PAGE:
European Council on Foreign Relations




Welcoming the Two-State Stress Test

By Yossi Alpher - 17 December 2013

Drawing on my own experience running an Israeli strategic think-tank, I am generally cautious in approaching the idea of quantitative analysis in conflict resolution. Yet I like this project. Its value will undoubtedly grow with the passage of time, as a graph of two-state feasibility takes shape. But it is already extremely useful. And the timing is excellent, with the United States almost daily ratcheting up the pressure on the Israeli and Palestinian leaderships to get serious. I'm fairly certain the other five expert advisers share my sense that the process of devising the TSST was very useful in refining our own views on the vicissitudes of the conflict and its solution.
The authors of the TSST faced daunting challenges in determining the categories upon which the final verdict on the health of the two-state solution would be based. I don't envy them and won't second-guess them. But I do wish to highlight two particularly complex and absolutely critical final status issues that are extremely difficult to come to grips with, hence are always left for last by negotiators, and in the current instance are liable to get lost within broader TSST categories. These are the pre-1967 "narrative" issues of the holy places and the right of return. I believe these are by far the ultimate deal-breakers in any talks aimed at ending the Israeli-Palestinian conflict.
Looking initially at the holy places or sacred sites — first and foremost the Holy Basin in Jerusalem — one should not assume that a discussion of East Jerusalem subsumes this topic. The two sides can agree on the borders of a Palestinian capital — they certainly came close at Camp David in 2000 and in 2008 as part of the Annapolis peace process — yet remain far apart on the complex question of jurisdiction in the Holy Basin. A Palestinian capital in East Jerusalem is a post-1967 issue, akin to the categories of borders and sovereignty. But "who owns the Temple Mount" is a pre-1967 narrative issue. That Palestinian leader Mahmoud Abbas repeatedly asserts "there never was a temple on the Temple Mount" underlines the saliency of this issue as a separate topic—one regarding which the parties remain far apart.
A second "lost" pre-1967 narrative issue is the right of return. I believe this should be a separate topic from the question of return or resettlement and/or reparations for 1948 refugees. Yet in discussing a final status there is an understandable tendency to conflate the two issues, arguing that some sort of Israeli statement of empathy would be sufficient to put to rest the narrative aspect. I don't agree. I believe the parties can agree in theory on the disposition of refugees, including conceivably return to Israel by a small number in an act defined as "family reunification", but that the PLO will still hold out for a concrete Israeli declaration that addresses in depth the plight of all five million recognised refugees—a statement that I fear would be understood by Palestinians as acknowledgement that Israel was "born in sin" and that could lay the foundation for future claims and conflict.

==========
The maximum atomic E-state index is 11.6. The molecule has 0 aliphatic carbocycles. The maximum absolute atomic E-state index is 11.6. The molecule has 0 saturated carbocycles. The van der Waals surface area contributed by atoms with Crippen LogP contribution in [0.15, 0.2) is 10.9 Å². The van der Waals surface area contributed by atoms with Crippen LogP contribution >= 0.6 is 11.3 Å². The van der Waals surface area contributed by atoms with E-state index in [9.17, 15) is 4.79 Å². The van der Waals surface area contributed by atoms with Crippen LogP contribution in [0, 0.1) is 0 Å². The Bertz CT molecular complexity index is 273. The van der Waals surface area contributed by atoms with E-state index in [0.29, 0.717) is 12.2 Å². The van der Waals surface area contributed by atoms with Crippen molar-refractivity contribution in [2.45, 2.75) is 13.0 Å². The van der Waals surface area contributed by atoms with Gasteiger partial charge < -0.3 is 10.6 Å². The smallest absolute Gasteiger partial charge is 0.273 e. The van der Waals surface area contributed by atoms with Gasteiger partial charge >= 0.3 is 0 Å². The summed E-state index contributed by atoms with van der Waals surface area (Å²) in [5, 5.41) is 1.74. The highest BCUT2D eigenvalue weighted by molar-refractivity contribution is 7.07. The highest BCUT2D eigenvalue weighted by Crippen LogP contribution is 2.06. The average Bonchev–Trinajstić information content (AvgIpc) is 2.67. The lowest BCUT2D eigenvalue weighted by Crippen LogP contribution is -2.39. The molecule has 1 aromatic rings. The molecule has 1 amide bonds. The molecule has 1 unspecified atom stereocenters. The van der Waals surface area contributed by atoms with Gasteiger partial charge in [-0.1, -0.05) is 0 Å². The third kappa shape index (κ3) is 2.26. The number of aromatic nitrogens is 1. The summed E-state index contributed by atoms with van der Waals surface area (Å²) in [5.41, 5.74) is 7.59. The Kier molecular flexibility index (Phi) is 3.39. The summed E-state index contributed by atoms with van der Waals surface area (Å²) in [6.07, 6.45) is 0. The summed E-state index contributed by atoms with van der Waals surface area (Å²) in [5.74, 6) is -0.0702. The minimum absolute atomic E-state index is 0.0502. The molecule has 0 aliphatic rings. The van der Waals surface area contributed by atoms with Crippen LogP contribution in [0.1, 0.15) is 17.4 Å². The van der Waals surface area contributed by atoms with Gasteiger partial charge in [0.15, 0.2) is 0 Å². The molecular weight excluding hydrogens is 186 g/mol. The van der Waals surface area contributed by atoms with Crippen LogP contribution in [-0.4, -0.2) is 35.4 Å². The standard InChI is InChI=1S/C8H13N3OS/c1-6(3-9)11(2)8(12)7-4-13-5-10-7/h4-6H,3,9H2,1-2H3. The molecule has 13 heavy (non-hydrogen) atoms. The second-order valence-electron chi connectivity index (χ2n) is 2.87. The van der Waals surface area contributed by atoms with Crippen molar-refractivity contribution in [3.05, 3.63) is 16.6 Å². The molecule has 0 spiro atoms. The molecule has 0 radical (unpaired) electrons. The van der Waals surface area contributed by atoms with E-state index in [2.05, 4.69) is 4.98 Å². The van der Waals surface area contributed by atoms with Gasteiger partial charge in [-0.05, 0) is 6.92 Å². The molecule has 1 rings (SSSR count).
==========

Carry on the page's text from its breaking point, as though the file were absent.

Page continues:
Taken together these two issues, or more precisely Israel's understanding that the Palestinian position regarding them seeks to delegitimise Israel by denying its historical, religious and legal roots, are responsible for the emergence of Israel's "Jewish state" demand—yet another pre-1967 narrative category. Little or no progress has been made on any of these issues in official negotiations. So intractable are they that, in an ideal negotiating setup, they should be postponed until a Palestinian state is established based on agreement regarding borders, sovereignty, a capital and security, at which point resolving them will become a less central issue. Yet in the current negotiating setup, all three parties—Israel, the PLO and the US—are at least declaratively committed to resolving all final status issues simultaneously.
This dilemma in effect brings us full circle back to two characteristics of the 1993 Oslo Declaration of Principles—which is still the basis for negotiations—that render it all the more difficult to reach a positive outcome. First, the DOP mixes the post- and pre-1967 issues and lists them together on the final status menu: borders with holy places, security alongside the right of return. Second, for 20 years now the parties have accepted that "nothing is agreed until everything is agreed" (even though the DOP does not say so), meaning that the more solvable issues will always be held hostage to the more intractable ones.
To be sure, these are procedural problems, not given to conceptualisation and quantification in the TSST. But they should not be ignored in assessing the chances for success of the two-state negotiating process.


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